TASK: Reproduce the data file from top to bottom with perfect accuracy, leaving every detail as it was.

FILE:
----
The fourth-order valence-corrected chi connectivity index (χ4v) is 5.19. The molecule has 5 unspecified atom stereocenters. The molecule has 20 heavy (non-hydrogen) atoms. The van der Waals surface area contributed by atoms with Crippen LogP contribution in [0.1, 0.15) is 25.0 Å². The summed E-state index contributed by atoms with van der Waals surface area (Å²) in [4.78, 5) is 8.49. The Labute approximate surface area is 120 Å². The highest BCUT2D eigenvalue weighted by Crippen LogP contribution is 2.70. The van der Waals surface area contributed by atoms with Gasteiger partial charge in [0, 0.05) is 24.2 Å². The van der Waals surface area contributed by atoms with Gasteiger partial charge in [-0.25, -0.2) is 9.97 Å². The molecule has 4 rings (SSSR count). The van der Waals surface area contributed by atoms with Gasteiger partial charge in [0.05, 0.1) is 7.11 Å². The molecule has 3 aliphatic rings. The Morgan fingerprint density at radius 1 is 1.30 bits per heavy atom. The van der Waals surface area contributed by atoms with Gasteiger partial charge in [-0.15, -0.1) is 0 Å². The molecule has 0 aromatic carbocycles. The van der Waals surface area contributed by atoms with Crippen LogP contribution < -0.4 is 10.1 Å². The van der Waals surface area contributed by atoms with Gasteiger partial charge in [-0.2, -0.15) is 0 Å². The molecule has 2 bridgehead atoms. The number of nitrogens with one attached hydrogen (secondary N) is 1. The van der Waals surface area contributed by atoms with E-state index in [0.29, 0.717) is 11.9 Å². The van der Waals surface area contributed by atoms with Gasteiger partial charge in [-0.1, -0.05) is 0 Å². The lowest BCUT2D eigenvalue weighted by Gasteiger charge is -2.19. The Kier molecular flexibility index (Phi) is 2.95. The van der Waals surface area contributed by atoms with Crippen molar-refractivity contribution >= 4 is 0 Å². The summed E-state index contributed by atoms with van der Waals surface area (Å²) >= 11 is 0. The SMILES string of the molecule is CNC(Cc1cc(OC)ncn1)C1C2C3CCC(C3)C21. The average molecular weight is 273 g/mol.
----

The fourth-order valence-corrected chi connectivity index (χ4v) is 5.19. The molecule has 5 unspecified atom stereocenters. The molecule has 20 heavy (non-hydrogen) atoms. The van der Waals surface area contributed by atoms with Crippen LogP contribution in [0.1, 0.15) is 25.0 Å². The summed E-state index contributed by atoms with van der Waals surface area (Å²) in [4.78, 5) is 8.49. The Labute approximate surface area is 120 Å². The highest BCUT2D eigenvalue weighted by Crippen LogP contribution is 2.70. The van der Waals surface area contributed by atoms with Gasteiger partial charge in [0, 0.05) is 24.2 Å². The van der Waals surface area contributed by atoms with Gasteiger partial charge in [-0.25, -0.2) is 9.97 Å². The molecule has 4 rings (SSSR count). The van der Waals surface area contributed by atoms with Gasteiger partial charge in [0.05, 0.1) is 7.11 Å². The molecule has 3 aliphatic rings. The Morgan fingerprint density at radius 1 is 1.30 bits per heavy atom. The van der Waals surface area contributed by atoms with Gasteiger partial charge in [-0.15, -0.1) is 0 Å². The molecule has 0 aromatic carbocycles. The van der Waals surface area contributed by atoms with Crippen LogP contribution < -0.4 is 10.1 Å². The van der Waals surface area contributed by atoms with Gasteiger partial charge in [-0.2, -0.15) is 0 Å². The molecule has 2 bridgehead atoms. The number of nitrogens with one attached hydrogen (secondary N) is 1. The van der Waals surface area contributed by atoms with E-state index in [0.29, 0.717) is 11.9 Å². The van der Waals surface area contributed by atoms with Gasteiger partial charge in [-0.1, -0.05) is 0 Å². The lowest BCUT2D eigenvalue weighted by Gasteiger charge is -2.19. The Kier molecular flexibility index (Phi) is 2.95. The van der Waals surface area contributed by atoms with Crippen molar-refractivity contribution >= 4 is 0 Å². The summed E-state index contributed by atoms with van der Waals surface area (Å²) >= 11 is 0. The SMILES string of the molecule is CNC(Cc1cc(OC)ncn1)C1C2C3CCC(C3)C21. The average molecular weight is 273 g/mol.